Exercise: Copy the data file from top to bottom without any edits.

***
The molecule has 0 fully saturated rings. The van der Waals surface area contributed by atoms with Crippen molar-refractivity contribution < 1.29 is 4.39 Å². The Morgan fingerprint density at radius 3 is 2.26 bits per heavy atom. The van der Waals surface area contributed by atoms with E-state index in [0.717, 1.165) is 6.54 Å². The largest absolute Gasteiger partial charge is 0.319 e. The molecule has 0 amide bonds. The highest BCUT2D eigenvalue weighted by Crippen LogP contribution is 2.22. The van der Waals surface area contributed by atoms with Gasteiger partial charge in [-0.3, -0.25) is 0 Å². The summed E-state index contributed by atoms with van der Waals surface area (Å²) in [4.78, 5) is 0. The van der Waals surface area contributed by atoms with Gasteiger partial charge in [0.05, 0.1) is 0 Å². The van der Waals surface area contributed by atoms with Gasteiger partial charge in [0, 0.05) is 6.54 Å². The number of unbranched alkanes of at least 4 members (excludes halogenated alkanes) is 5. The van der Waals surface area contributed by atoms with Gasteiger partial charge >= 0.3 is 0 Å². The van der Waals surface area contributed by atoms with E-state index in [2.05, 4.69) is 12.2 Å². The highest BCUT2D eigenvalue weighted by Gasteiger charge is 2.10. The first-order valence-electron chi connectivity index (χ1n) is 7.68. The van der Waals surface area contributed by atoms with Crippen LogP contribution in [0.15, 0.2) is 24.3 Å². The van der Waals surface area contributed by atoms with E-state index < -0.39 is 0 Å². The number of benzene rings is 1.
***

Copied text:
The molecule has 0 fully saturated rings. The van der Waals surface area contributed by atoms with Crippen molar-refractivity contribution < 1.29 is 4.39 Å². The Morgan fingerprint density at radius 3 is 2.26 bits per heavy atom. The van der Waals surface area contributed by atoms with E-state index in [0.717, 1.165) is 6.54 Å². The largest absolute Gasteiger partial charge is 0.319 e. The molecule has 0 amide bonds. The highest BCUT2D eigenvalue weighted by Crippen LogP contribution is 2.22. The van der Waals surface area contributed by atoms with Gasteiger partial charge in [-0.3, -0.25) is 0 Å². The summed E-state index contributed by atoms with van der Waals surface area (Å²) in [4.78, 5) is 0. The van der Waals surface area contributed by atoms with Gasteiger partial charge in [0.05, 0.1) is 0 Å². The van der Waals surface area contributed by atoms with Gasteiger partial charge in [0, 0.05) is 6.54 Å². The number of unbranched alkanes of at least 4 members (excludes halogenated alkanes) is 5. The van der Waals surface area contributed by atoms with Gasteiger partial charge >= 0.3 is 0 Å². The van der Waals surface area contributed by atoms with E-state index in [2.05, 4.69) is 12.2 Å². The highest BCUT2D eigenvalue weighted by Gasteiger charge is 2.10. The first-order valence-electron chi connectivity index (χ1n) is 7.68. The van der Waals surface area contributed by atoms with Crippen LogP contribution in [0.15, 0.2) is 24.3 Å². The van der Waals surface area contributed by atoms with E-state index < -0.39 is 0 Å². The number of benzene rings is 1.